The proportion of energy generated by solar power in Germany rose by more than 2 percent to 10.9 percent last year compared to 20211. There are many reasons for relying on the sun as a source of energy: greater autonomy from regional electricity suppliers, an improved carbon footprint and even a lower electricity bill. Solar power technology has also continued to develop and is now available for use by a large number of people – and a balcony, a patio or a garden is now all that is required to benefit from it. About 60 million people in Germany alone have access to a balcony or a veranda.
Plug-in solar power units are now automatically form part of the range of units available in online shops operated by discount stores and DIY markets. According to a market study performed by the HTW Berlin (University of Applied Sciences) and the North Rhine-Westphalian consumer advice centre, as many as 128,000 plug-in solar power units were installed in Germany in 2020 and 2021 – and those commissioning the study therefore concluded that the market for these devices is larger than was originally thought.2
At the same time, the potential offered by solar power has been well-known for a long time. When the prices for solar power units fell during the 1980s, solar energy experienced an initial boom in Germany. Private solar power units were linked to the national grid in the 1990s and the roof subsidy programme launched by the German government at that time triggered additional demand. The ‘100,000 roofs programme’ followed as part of the Renewable Energy Act in 1999.
Solar power involves directly converting light energy into electrical energy by means of solar cells. The sun was used as a source of heat, even in the ancient world. However, the basis for developing solar power only started through the French physicist, Alexandre Edmond Becquerel, who discovered the photoelectric effect more by accident than intention in 1839. He found that electricity flows more powerfully when exposed to light.3
While solar power in the early stages was primarily associated with solar roof panels, the first balcony power stations arrived on the market in 2001. This marked a milestone for those who rent their home and do not own any property where they can install solar modules. Alongside solar power modules for roofs and mini-solar power stations for balconies, solar energy units for patios and gardens are now also available. The latter are often isolated solar panel units and therefore work completely autonomously without any connection to the electricity grid.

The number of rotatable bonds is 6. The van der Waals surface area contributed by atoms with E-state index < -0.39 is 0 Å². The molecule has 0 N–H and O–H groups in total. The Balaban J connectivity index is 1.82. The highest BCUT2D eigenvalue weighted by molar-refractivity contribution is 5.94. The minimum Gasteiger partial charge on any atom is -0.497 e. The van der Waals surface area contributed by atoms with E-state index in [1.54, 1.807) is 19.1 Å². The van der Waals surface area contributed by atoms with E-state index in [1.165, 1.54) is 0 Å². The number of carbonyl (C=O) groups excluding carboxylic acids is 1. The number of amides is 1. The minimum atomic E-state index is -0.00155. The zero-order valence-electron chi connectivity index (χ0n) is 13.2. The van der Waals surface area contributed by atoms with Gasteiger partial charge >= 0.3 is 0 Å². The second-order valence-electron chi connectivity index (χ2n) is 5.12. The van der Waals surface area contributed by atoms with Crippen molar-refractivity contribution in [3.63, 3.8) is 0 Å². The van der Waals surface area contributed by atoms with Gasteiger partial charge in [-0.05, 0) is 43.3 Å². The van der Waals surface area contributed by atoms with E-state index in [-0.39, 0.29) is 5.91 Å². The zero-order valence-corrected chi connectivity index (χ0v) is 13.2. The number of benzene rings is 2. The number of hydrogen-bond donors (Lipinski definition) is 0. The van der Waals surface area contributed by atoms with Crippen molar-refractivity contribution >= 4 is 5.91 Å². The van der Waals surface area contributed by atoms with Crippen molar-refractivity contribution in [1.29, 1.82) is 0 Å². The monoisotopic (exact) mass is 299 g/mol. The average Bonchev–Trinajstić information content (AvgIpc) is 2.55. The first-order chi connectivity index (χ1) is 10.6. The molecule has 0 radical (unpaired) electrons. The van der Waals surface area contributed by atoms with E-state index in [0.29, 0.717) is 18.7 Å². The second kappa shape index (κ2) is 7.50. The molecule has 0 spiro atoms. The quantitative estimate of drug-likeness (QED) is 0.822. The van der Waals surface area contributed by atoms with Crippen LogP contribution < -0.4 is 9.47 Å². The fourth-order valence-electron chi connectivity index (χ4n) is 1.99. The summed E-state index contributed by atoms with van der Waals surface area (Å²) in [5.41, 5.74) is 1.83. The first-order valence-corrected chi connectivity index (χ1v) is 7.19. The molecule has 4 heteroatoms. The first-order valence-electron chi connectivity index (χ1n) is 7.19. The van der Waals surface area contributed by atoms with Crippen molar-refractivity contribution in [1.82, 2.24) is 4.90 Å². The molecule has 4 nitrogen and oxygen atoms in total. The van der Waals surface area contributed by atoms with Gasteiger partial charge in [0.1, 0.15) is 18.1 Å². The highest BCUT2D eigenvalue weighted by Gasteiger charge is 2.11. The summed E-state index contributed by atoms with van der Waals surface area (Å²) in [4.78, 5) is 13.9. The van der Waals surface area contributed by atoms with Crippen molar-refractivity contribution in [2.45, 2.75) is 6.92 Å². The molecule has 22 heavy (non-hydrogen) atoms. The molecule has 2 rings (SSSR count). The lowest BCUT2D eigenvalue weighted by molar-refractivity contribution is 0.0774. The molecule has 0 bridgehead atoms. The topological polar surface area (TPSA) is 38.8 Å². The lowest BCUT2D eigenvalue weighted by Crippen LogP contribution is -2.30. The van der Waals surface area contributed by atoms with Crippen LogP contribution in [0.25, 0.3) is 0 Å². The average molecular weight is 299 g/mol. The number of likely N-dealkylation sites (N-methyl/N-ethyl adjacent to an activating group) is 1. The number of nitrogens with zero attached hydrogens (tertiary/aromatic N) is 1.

The permissible output from plug-in solar panels is not sufficient to supply all the electricity required for a complete household. Products consuming many watts, such as coffee machines, toasters or hair dryers, cannot be operated from them, but the panels can cope with the basic needs required for phones, routers or standby devices, for example. A plug-in balcony power station, which costs less than EUR 1,000, can easily pay for itself after just a few years if it is placed in the right position and direction, even if its power output is restricted to 600 watts.
Balcony power stations can be attached to almost any balcony – whether it is made of concrete, plastic, metal or wood. However, it is best to clarify various requirements before purchasing a system:
While it is allowed in some European countries, such as the Netherlands, it is not permitted in Germany: the electricity meter may not run backwards when your own electricity is fed into the grid. The network operator will install a meter with a ‘backstop’ at your home once an order is placed for this.
The balcony must be equipped with a power socket so that the electricity from the solar power unit can be fed into the property’s network. Each solar device must be connected to a separate power socket. Experts say that a normal grounded socket is adequate for this – but a ‘Wieland’ power socket is mentioned as necessary in standards at this time. If the balcony does not yet have a power socket, it is often easy to have one installed.
Even if it is not in principle possible to forbid the installation of any solar panels on a balcony according to current German case law, it is best to obtain the consent of the landlord or owner company before installing a unit.